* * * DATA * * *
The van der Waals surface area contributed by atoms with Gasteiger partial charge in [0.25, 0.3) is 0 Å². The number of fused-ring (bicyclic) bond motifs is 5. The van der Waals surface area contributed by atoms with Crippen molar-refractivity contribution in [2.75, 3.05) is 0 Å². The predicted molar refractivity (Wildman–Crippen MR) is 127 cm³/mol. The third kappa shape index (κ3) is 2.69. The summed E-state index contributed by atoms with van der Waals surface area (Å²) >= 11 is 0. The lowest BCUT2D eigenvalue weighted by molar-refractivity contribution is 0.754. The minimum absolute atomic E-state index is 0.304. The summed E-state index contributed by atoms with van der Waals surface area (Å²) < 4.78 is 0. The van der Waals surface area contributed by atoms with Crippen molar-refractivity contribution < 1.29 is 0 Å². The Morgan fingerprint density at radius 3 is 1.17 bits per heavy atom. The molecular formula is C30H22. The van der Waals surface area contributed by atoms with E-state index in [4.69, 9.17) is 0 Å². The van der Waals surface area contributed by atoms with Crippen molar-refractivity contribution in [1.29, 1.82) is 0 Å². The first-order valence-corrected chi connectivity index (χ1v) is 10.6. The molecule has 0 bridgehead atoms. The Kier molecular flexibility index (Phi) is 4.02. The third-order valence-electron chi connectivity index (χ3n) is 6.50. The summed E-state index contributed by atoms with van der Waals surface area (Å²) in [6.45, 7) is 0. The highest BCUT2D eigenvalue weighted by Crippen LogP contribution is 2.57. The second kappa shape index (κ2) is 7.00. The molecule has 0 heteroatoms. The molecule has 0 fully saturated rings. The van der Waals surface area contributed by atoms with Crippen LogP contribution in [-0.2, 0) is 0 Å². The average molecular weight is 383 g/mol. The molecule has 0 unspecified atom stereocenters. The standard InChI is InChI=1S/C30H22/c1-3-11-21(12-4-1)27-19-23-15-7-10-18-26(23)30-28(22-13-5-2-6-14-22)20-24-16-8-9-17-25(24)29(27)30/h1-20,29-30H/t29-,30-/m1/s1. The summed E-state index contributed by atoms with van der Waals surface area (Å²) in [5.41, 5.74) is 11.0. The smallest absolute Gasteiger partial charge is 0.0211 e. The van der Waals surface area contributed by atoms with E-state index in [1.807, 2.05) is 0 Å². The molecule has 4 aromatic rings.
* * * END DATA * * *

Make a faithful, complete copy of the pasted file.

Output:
The van der Waals surface area contributed by atoms with Gasteiger partial charge in [0.25, 0.3) is 0 Å². The number of fused-ring (bicyclic) bond motifs is 5. The van der Waals surface area contributed by atoms with Crippen molar-refractivity contribution in [2.75, 3.05) is 0 Å². The predicted molar refractivity (Wildman–Crippen MR) is 127 cm³/mol. The third kappa shape index (κ3) is 2.69. The summed E-state index contributed by atoms with van der Waals surface area (Å²) >= 11 is 0. The lowest BCUT2D eigenvalue weighted by molar-refractivity contribution is 0.754. The minimum absolute atomic E-state index is 0.304. The summed E-state index contributed by atoms with van der Waals surface area (Å²) < 4.78 is 0. The van der Waals surface area contributed by atoms with Crippen molar-refractivity contribution < 1.29 is 0 Å². The Morgan fingerprint density at radius 3 is 1.17 bits per heavy atom. The molecular formula is C30H22. The van der Waals surface area contributed by atoms with E-state index in [4.69, 9.17) is 0 Å². The van der Waals surface area contributed by atoms with Crippen molar-refractivity contribution in [1.29, 1.82) is 0 Å². The first-order valence-corrected chi connectivity index (χ1v) is 10.6. The molecule has 0 bridgehead atoms. The Kier molecular flexibility index (Phi) is 4.02. The third-order valence-electron chi connectivity index (χ3n) is 6.50. The summed E-state index contributed by atoms with van der Waals surface area (Å²) in [6.45, 7) is 0. The highest BCUT2D eigenvalue weighted by Crippen LogP contribution is 2.57. The second kappa shape index (κ2) is 7.00. The molecule has 0 heteroatoms. The molecule has 0 fully saturated rings. The van der Waals surface area contributed by atoms with Crippen LogP contribution in [-0.2, 0) is 0 Å². The average molecular weight is 383 g/mol. The molecule has 0 unspecified atom stereocenters. The standard InChI is InChI=1S/C30H22/c1-3-11-21(12-4-1)27-19-23-15-7-10-18-26(23)30-28(22-13-5-2-6-14-22)20-24-16-8-9-17-25(24)29(27)30/h1-20,29-30H/t29-,30-/m1/s1. The summed E-state index contributed by atoms with van der Waals surface area (Å²) in [5.41, 5.74) is 11.0. The smallest absolute Gasteiger partial charge is 0.0211 e. The van der Waals surface area contributed by atoms with E-state index in [1.807, 2.05) is 0 Å². The molecule has 4 aromatic rings.